Science, Certainty, and Descartes

Abstract
During the 1630s Descartes recognized that he could not expect all legitimate claims in natural science to meet the standard of absolute certainty. The realization resulted from a change in his physics, which itself arose not through methodological reflections, but through developments in his substantive metaphysical doctrines. Descartes discovered the metaphysical foundations of his physics in 1629-30; as a consequence, the style of explanation employed in his physical writings changed. His early methodological conceptions, as preserved in the Rules and sketched in Part Two of the Discourse, pertained primarily to his early work in optics. By the early 1630s, Descartes was concerned with new methodological problems pertaining to the postulation of micro-mechanisms. Recognition of the need to employ a method of hypothesis led him to lower the standard of certainty required of particular explanations in his mature physics.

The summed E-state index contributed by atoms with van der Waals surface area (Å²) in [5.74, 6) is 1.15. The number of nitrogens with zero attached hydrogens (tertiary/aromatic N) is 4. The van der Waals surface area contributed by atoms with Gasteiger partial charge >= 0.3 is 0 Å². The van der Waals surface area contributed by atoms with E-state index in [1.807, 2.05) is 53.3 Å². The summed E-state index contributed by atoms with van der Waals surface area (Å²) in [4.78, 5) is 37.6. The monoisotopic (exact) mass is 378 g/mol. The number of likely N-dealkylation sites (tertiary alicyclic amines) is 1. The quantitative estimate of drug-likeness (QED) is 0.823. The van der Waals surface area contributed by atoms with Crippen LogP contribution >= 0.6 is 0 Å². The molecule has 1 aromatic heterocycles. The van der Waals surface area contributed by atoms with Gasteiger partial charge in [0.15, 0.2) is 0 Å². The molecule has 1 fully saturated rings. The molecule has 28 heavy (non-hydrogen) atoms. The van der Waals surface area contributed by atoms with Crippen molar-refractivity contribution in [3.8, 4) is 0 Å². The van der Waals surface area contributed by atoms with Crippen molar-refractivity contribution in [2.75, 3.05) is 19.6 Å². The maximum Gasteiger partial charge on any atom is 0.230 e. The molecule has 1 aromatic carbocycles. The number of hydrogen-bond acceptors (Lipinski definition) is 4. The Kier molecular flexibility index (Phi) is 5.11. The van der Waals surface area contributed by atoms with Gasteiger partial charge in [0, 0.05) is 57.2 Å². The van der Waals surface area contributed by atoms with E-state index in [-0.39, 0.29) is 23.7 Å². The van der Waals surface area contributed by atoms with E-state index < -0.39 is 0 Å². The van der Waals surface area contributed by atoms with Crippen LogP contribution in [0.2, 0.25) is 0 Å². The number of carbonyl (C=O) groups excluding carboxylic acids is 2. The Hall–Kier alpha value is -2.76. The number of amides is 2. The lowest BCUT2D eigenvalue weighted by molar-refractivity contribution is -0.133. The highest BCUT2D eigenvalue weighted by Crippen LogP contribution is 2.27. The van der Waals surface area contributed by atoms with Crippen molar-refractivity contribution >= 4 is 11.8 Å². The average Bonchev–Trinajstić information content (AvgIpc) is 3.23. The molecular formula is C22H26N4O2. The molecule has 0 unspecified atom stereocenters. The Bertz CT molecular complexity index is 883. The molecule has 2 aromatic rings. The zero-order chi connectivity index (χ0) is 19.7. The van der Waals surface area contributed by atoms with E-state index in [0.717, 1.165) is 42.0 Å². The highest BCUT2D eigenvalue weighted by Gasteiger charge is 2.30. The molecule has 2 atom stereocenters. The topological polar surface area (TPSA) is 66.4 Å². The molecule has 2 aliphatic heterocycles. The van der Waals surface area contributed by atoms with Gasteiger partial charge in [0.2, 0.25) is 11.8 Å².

Keywords Metaphysics and physics  Scientific methodology  Certainty in Descartes  Descartes: Metaphysical turn  Micro-mechanisms
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Sensible Ends: Latent Teleology in Descartes' Account of Sensation.Alison J. Simmons - 2001 - Journal of the History of Philosophy 39 (1):49-75.
Analogy and Falsification in Descartes' Physics.Gideon Manning - 2012 - Studies in History and Philosophy of Science Part A 43 (2):402-411.
Material Translations in the Cartesian Brain.Nima Bassiri - 2012 - Studies in History and Philosophy of Science Part C 43 (1):244-255.
Material Translations in the Cartesian Brain.Nima Bassiri - 2012 - Studies in History and Philosophy of Science Part C: Studies in History and Philosophy of Biological and Biomedical Sciences 43 (1):244-255.

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